Our Team

Caryn Wheeler Clay, Executive Director

With almost 20 years as a public health practitioner, Caryn lends her expertise in systems design and continuous quality improvement to convene partners in identifying gaps and barriers to recovery from the 2020 Almeda and South Obenchain fires. Her knack for identifying a path forward in the seemingly impossible has uniquely positioned her to work alongside community partners and fire survivors in championing successes and building bridges to improve recovery outcomes. 

Her tireless efforts have led to the creation of the nation’s first multi-jurisdictional disaster recovery plan and the alignment of strategies across multiple sectors, including local, state, and federal public and private entities. 

She prides herself in finding joy in the absurd and creating the next generation of leaders by being her most authentic and socially awkward self. She tells her mom she is a professional dot connector and table setter.

Matthew Havniear, Deputy Director

Matthew Havniear, a native of Southern Oregon and a Non-Commissioned Officer of the United States Marine Corps, brings over 15 years of leadership experience with a focus on housing resiliency, stabilization, program development, and end-to-end project management. His education includes an Associate’s Degree from Rogue Community College with a focus on Social Sciences and a Bachelor’s Degree from Southern Oregon University, where he majored in Innovation and Leadership. 

Before his extensive experience in housing stabilization and program development, Matthew served as a Regional Field Operations Manager. In this role, he managed deployment operations for natural disasters impacting the Pacific Northwest and provided support for various national disaster response efforts.

Matthew’s involvement with Almeda Fire Recovery began at the Community Action Agency ACCESS, where he established and managed the Center for Community Resilience, dedicated to providing housing stabilization case management for fire survivors. Now, as Deputy Director at Jackson County Community Long Term Recovery Group (JCC LTRG), he continues to lead strategic housing recovery initiatives and oversee daily organizational operations, driving innovative solutions to support the recovery and resilience of our community.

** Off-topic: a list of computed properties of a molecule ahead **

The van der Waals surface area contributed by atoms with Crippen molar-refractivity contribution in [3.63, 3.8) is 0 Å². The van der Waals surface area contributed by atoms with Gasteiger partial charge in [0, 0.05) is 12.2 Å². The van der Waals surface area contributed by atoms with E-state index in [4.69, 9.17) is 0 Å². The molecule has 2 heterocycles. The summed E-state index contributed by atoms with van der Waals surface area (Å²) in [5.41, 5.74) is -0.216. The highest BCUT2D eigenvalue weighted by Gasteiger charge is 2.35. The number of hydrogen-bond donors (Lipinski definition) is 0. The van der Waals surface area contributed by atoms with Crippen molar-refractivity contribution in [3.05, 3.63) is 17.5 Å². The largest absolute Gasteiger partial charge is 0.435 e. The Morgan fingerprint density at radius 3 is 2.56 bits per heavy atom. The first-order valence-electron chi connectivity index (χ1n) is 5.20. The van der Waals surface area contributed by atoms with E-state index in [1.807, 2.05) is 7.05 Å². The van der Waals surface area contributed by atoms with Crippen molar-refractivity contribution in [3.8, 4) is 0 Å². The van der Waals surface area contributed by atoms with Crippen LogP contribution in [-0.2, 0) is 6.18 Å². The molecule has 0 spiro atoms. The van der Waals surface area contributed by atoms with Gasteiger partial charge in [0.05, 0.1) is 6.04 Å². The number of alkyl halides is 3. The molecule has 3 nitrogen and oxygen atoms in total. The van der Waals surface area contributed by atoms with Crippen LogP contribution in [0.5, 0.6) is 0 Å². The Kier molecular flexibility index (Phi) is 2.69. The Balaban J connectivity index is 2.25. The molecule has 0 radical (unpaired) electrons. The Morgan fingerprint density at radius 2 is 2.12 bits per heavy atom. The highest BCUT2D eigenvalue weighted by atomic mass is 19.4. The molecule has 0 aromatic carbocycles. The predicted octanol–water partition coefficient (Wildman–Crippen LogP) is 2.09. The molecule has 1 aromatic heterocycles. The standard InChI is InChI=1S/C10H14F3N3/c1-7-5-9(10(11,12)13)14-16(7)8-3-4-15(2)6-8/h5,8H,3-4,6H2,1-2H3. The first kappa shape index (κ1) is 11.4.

Hilda Escalante, Community Resilience Program Manager

Hilda is a seasoned professional with a master’s degree in social work and a rich blend of cultural experiences. 

Born and raised in South Central Los Angeles, she is bilingual and embodies a bicultural perspective that informs her work. Hilda has dedicated over 20 years to serving diverse communities and has been a tireless advocate for survivors of individual and community traumas. 

She has worked with survivors of domestic violence and sexual assault and investigated child abuse and neglect in child welfare emergency response. She also investigated conservatorship, guardianship, and Special Immigrant Juvenile Status petitions for the Superior Court of California, while serving as a Region Representative for the California Association of Superior Court Investigators.